At age 19, I had a breakdown.
My close relative, who was ill all throughout my university career, passed away. Their passing triggered something inside of me.
A week after the funeral, I was back at university attending a short course, trying to normalise my world.
And then, while in a taxi driving for a weekend away, I felt my mind experience a mental eruption. My brain felt as though it had exploded like an atomic bomb.
And, yet somehow, nothing had changed. Everyone was still seated in the car. My blood was not splattered on the seats. But, my mind, was gone. My thoughts ran faster than I had time to process them.
I had no control or say on what they might do. To lose control of oneself is scary and lonely. All I could do was watch my life play out like my worst nightmare.
I had always felt a presence, and, as a Christian, I believe that presence is God. When the bomb went off in my mind, I could no longer sense that presence.
I was home-bound for six months.
I dropped out of university.
My concentration was like that of a five-year-old child.
My ability to reason was gone. My sense of time had become circular and I thought I could somehow travel through it. I could not read but somehow I could still write.
I wrote nonsensical stories of almost 10 000 words in less than a day. The following day I would do another strange activity. Once I felt compelled to address the issue of non-recyclable waste. I cut up old bras, scattered them all over my room. I wanted to repurpose them.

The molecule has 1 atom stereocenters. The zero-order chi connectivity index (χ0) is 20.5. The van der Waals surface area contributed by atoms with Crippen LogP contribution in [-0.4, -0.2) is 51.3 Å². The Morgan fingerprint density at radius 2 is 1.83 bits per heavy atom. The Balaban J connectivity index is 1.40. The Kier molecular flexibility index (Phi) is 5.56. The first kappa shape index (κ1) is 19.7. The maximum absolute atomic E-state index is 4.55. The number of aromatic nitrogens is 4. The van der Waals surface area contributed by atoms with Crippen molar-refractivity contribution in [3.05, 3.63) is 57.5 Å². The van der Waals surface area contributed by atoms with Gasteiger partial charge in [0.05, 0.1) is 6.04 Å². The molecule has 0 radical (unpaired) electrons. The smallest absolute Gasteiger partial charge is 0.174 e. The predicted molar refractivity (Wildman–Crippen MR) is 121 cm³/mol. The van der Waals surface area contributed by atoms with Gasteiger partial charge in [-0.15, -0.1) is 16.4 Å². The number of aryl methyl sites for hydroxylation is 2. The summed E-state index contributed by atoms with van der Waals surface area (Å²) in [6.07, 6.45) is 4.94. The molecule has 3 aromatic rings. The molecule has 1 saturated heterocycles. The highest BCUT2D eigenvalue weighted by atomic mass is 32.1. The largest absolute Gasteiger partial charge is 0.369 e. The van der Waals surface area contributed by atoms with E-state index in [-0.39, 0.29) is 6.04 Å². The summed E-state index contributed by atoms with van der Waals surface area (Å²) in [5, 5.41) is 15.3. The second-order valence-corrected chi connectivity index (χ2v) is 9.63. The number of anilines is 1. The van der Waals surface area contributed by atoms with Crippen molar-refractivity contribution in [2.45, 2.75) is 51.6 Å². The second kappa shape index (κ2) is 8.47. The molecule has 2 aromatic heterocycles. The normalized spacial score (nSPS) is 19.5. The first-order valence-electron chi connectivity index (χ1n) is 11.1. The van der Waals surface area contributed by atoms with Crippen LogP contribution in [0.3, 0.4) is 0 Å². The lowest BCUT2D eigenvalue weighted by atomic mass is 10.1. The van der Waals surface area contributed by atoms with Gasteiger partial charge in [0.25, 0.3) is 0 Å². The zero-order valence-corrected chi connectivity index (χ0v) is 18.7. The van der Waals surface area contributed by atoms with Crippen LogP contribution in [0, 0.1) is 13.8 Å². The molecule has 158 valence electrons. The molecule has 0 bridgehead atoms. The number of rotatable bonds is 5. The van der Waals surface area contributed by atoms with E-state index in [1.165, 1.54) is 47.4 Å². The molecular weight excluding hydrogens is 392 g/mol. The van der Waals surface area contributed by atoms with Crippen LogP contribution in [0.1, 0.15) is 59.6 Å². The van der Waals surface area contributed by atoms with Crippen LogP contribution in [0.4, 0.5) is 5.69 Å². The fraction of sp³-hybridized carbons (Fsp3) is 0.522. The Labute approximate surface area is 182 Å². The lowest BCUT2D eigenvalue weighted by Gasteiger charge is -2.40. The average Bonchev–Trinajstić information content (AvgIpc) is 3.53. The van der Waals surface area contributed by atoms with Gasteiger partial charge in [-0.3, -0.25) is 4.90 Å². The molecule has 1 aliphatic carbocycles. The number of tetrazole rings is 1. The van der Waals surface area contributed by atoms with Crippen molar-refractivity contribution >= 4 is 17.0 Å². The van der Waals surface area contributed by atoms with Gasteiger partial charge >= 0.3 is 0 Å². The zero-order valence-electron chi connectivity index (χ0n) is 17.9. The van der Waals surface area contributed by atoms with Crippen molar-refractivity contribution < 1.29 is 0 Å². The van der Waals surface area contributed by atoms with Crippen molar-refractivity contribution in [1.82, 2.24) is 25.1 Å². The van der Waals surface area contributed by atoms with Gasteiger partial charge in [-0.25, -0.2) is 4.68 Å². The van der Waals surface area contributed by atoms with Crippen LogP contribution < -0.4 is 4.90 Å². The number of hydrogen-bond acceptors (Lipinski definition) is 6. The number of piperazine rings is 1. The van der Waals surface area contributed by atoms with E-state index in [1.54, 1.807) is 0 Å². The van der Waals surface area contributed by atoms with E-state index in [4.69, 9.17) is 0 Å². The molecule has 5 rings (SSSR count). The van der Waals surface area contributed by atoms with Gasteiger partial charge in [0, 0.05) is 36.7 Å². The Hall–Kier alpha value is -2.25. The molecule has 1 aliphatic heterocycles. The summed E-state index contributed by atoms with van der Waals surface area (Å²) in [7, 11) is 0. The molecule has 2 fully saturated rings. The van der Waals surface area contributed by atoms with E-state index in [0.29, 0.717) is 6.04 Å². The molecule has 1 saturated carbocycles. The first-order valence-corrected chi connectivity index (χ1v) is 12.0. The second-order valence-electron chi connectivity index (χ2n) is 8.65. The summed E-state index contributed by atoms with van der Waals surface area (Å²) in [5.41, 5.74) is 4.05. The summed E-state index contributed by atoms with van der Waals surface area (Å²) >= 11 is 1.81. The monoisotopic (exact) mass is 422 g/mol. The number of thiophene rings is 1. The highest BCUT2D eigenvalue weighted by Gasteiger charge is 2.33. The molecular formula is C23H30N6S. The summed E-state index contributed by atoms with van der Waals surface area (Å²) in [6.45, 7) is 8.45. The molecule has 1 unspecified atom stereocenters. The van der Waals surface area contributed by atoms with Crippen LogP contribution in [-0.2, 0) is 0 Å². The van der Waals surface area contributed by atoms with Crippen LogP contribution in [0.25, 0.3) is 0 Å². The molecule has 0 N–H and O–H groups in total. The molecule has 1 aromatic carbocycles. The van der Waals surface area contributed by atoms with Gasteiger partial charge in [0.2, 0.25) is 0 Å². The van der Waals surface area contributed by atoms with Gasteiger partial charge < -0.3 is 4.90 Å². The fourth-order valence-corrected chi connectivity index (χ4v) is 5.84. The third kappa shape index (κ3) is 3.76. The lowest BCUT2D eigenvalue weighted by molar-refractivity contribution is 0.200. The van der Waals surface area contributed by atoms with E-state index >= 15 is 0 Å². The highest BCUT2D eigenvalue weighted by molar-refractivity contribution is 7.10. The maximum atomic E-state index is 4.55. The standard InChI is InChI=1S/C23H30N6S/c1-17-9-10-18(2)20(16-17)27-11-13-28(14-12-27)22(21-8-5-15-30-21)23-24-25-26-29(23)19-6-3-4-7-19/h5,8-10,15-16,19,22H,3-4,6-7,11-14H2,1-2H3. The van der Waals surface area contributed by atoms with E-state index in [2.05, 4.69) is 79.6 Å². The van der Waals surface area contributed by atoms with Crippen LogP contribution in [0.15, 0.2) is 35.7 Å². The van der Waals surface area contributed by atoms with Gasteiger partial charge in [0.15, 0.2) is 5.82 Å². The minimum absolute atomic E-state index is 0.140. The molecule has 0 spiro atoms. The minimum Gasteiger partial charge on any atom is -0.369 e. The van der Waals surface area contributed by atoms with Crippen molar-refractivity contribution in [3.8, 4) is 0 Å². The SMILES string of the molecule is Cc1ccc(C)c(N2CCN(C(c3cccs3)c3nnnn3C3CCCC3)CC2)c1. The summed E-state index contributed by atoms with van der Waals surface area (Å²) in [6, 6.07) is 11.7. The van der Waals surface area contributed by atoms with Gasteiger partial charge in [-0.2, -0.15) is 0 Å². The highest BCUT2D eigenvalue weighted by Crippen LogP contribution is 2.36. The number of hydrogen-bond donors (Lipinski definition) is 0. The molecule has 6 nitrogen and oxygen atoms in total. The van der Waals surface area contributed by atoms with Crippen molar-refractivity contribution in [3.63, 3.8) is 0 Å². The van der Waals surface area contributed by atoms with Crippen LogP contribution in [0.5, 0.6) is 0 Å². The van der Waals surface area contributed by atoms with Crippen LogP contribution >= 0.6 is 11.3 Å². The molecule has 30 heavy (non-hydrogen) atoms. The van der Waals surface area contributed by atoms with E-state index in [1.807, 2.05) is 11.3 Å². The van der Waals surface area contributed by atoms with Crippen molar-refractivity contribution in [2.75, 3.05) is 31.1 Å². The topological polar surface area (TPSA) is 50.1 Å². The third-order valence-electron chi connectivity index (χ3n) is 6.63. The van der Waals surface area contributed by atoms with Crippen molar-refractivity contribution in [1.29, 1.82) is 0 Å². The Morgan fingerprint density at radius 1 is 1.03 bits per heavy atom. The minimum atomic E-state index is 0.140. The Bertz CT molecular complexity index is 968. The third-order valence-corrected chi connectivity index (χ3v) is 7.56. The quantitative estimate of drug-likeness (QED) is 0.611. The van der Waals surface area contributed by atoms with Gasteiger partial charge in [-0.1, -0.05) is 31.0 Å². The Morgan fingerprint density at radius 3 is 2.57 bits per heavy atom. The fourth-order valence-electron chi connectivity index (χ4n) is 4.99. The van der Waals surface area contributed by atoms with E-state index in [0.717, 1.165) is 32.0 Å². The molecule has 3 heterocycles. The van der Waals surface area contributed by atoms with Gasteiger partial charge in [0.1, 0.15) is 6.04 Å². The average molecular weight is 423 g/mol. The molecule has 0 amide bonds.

This highlight reel is a condensed description of my breakdown.
Determined, I fought every day to get better. I had a diagnosis of bipolar two. I got the right medication. I went for weekly talk therapy. I had support from my family and friends. I underwent lots of positive lifestyle changes. I had faith.
Within six months, I was back at university.
I did return but with shaking hands. I had intense social anxiety. My hair felt out in clumps. I had little confidence in myself. I was, for the first part of the year, a shell of my former self.
But, I persevered. I forced myself to do things I knew made me happy before I lost my loved one. I saw friends for tea. I went for walks. I went to birthday parties.
I could feel my brain healing and the parts I had lost were returning.
There were countless phone calls with my loving parents. There were many teas with my housemates. I binged on series to soothe. I read a little bit every day and healthy habits were mending my mental wounds. I was learning how to be me again.
After two years, I was able to feel the presence again. I felt the presence of God again.
Writing this, I have two degrees and some other qualifications. I own and drive a car. I have hosted workshops, and led projects. I live a life I was not sure I would have the capacity to experience.
A trauma, whether physical or mental, changes you.
I do not believe it is punishment for something you did or did not do. Trauma provides its own messages for the soul to prepare for far bigger things to come.
A year after my loved one passed, another close relative of mine passed away.
Though my heart grieved, it did not cripple me.
I try to honour my late relatives living with my whole heart.
Their suffering does not have to live on in me. Rather, it is the joy that they did live, that we must honour.
- A pseudonym was used to protect the identity of the writer.